Northern Bald Ibis was violently killed in Neretva Delta, a blow to the return of an extinct species
Since this is not the first time that Northern Bald Ibises have died in Croatia under suspicious circumstances, we informed the police about this case and the criminal police immediately took over the case, as well as the veterinary inspector who took the bird and sent it for analysis
The death of Gipsy, a female Northern Bald Ibis who spent the past three months in Croatia, rightly shocked the public. It is a species longtime extinct in Europe and is part of the LIFE Northern Bald Ibis project which aims to re-establish its population in mid Europe. It is not surprising that the appearance of one individual in our region has caught the attention and sympathy of many citizens.
Following information from the Austrian organization Waldrappteam, which is implementing the Ibis reintroduction project, Biom employees and representatives of the Public Institution for the Management of Protected Natural Values of Dubrovnik-Neretva County went on site in the Neretva delta near Opuzen on Monday, March 6, where they found a carcass of a Northern Bald Ibis.
Potential causes of death are most likely shooting or some other type of physical injury with possibility of acute poisoning, too. Natural death is unlikely, except in the case of extreme weather conditions, but such conditions did not occur on the day of death.
Given that this is not the first time that Northern Bald Ibises have died in Croatia under suspicious circumstances, we informed the police about this case and the criminal police immediately took over the case, as well as the veterinary inspector who took the bird and sent it for analysis to the Croatian Veterinary Institute in Zagreb. The result of the analysis should reveal the cause of death.
It’s important to mention that at the beginning of 2020, four Northern Bald Ibises tragically died in Croatia, two of which were poached near the Vrana Lake Nature Park. Unfortunately, the demise of those Ibises did not end with a criminal charge. We hope that this case will not end the same way and that the institutions in charge will do everything in their power to find and punish the perpetrator, if it turns out to be a crime against nature.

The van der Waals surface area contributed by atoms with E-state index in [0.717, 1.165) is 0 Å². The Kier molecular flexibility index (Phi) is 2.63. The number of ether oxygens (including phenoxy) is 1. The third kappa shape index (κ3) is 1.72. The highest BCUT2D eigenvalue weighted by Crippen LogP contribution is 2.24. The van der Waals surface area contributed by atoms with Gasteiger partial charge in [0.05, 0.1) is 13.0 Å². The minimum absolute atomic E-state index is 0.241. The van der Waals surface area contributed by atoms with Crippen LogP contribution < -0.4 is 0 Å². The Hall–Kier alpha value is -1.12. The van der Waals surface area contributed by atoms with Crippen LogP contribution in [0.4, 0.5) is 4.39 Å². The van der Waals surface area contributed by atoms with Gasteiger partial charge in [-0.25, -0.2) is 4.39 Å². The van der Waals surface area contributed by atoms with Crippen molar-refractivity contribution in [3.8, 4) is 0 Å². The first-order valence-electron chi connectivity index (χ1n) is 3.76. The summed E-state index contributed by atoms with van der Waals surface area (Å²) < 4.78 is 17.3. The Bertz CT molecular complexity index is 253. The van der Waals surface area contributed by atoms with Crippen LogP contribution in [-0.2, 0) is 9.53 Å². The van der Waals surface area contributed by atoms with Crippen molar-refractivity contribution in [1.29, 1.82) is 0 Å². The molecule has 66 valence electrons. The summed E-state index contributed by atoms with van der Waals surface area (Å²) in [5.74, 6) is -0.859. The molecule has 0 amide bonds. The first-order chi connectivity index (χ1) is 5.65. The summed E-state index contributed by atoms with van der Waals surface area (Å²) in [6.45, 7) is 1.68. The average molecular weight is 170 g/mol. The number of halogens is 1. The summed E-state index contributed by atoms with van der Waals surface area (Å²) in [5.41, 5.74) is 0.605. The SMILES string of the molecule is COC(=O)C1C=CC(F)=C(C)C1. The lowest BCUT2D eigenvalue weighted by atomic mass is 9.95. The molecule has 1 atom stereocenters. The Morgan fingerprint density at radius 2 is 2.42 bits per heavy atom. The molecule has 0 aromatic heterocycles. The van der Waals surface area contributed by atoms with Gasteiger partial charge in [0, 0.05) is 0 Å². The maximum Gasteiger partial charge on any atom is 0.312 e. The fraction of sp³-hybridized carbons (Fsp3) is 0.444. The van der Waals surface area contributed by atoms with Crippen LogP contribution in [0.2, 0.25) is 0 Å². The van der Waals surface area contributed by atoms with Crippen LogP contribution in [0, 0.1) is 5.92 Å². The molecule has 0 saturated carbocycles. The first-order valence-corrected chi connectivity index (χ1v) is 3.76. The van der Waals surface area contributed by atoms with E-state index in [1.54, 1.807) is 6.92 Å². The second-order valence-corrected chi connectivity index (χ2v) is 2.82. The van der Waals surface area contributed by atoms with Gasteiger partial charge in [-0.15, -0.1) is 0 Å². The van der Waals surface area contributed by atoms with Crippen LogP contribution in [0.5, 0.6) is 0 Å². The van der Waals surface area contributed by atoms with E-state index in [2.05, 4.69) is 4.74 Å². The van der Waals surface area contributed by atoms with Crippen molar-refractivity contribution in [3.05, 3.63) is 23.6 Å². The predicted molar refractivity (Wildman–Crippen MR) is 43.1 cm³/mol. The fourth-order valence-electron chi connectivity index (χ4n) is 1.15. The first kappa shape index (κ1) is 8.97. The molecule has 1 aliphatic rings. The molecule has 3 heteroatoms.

In the current case, Gipsy the Northern Bald Ibis, according to the data from the satellite transmitter, moved normally between the sleeping site and the feeding ground and even flew to the island of Šipan and back the day before her death. Such activity indicates a healthy bird that has been violently killed. A bird that dies a natural death reduces its movement before death and often stays in the same place for several days.
Daniela Trobe, responsible for the bird management and GPS monitoring of the LIFE Northern Bald Ibis project, said: “Based on the GPS data, we can safely conclude that Gipsy died suddenly and that the cause of death was not natural. There are no signs of predation either. Disease or starvation look different in the data. The bird would be less active before and this would be clearly visible in the activity pattern. The day before her death, Gipsy flew to Dubrovnik and back to the Neretva delta, which means that she was in good physical condition, ready for migration. On the day of her death, she went to feed in the morning, business as usual. 15 minutes later she was dead next to the building. We are waiting for the results of the analyzes from Zagreb so that we don’t have to guess. However, GPS data strongly suggests a human factor.”
Johannes Fritz, manager of the european LIFE Northern Bald Ibis project: “For many years we have been fighting against illegal hunting of Northern Bald Ibises, which still cause a third of the losses in Italy. Current data indicate that one of these endangered ibises has now also been killed in Croatia. This saddens us and worries us, because it seems that migratory birds are nowhere safe from this senseless threat to biodiversity.”
This magnificent species of bird became extinct in Croatia in the 18th century with the last individuals nesting in Istria. Their fate was not much better in the rest of the world either – at the beginning of the 21st century, the world population of the Northern Bald Ibis fell to only 200-250 individuals, which survived in the area of North Africa and the Middle East. The Ibis has reappeared in Croatia in recent years thanks to the LIFE Northern Bald Ibis project, which is carrying out the reintroduction of this species in Germany and Austria with about 140 individuals nesting in artificially created colonies.
Northern Bald Ibises from mentioned reintroduction program are spending winters in Italy, and some of them try to overwinter in the eastern Adriatic coast; unfortunately, most of them die in that attempt.